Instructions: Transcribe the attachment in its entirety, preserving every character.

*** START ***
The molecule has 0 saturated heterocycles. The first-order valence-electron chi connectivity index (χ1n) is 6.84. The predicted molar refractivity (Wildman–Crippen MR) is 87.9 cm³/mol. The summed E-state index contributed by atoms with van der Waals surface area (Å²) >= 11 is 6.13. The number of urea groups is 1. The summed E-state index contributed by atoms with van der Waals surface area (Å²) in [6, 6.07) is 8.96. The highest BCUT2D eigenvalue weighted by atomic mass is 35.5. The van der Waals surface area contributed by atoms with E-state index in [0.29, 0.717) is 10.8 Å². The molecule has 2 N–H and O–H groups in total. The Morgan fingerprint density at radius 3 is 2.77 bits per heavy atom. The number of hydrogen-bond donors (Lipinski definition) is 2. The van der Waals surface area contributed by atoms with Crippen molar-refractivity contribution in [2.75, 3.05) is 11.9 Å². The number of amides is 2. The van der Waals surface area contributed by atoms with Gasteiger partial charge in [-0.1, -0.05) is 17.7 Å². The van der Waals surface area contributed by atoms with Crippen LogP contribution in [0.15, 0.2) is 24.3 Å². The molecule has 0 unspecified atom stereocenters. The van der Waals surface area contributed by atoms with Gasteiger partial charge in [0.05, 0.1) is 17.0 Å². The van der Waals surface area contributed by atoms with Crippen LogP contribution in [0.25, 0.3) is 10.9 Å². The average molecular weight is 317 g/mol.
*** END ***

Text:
The molecule has 0 saturated heterocycles. The first-order valence-electron chi connectivity index (χ1n) is 6.84. The predicted molar refractivity (Wildman–Crippen MR) is 87.9 cm³/mol. The summed E-state index contributed by atoms with van der Waals surface area (Å²) >= 11 is 6.13. The number of urea groups is 1. The summed E-state index contributed by atoms with van der Waals surface area (Å²) in [6, 6.07) is 8.96. The highest BCUT2D eigenvalue weighted by atomic mass is 35.5. The van der Waals surface area contributed by atoms with E-state index in [0.29, 0.717) is 10.8 Å². The molecule has 2 N–H and O–H groups in total. The Morgan fingerprint density at radius 3 is 2.77 bits per heavy atom. The number of hydrogen-bond donors (Lipinski definition) is 2. The van der Waals surface area contributed by atoms with Crippen molar-refractivity contribution in [2.75, 3.05) is 11.9 Å². The number of amides is 2. The van der Waals surface area contributed by atoms with Gasteiger partial charge in [-0.1, -0.05) is 17.7 Å². The van der Waals surface area contributed by atoms with Crippen LogP contribution in [0.15, 0.2) is 24.3 Å². The molecule has 0 unspecified atom stereocenters. The van der Waals surface area contributed by atoms with Gasteiger partial charge in [0.05, 0.1) is 17.0 Å². The van der Waals surface area contributed by atoms with Crippen LogP contribution in [0.25, 0.3) is 10.9 Å². The average molecular weight is 317 g/mol.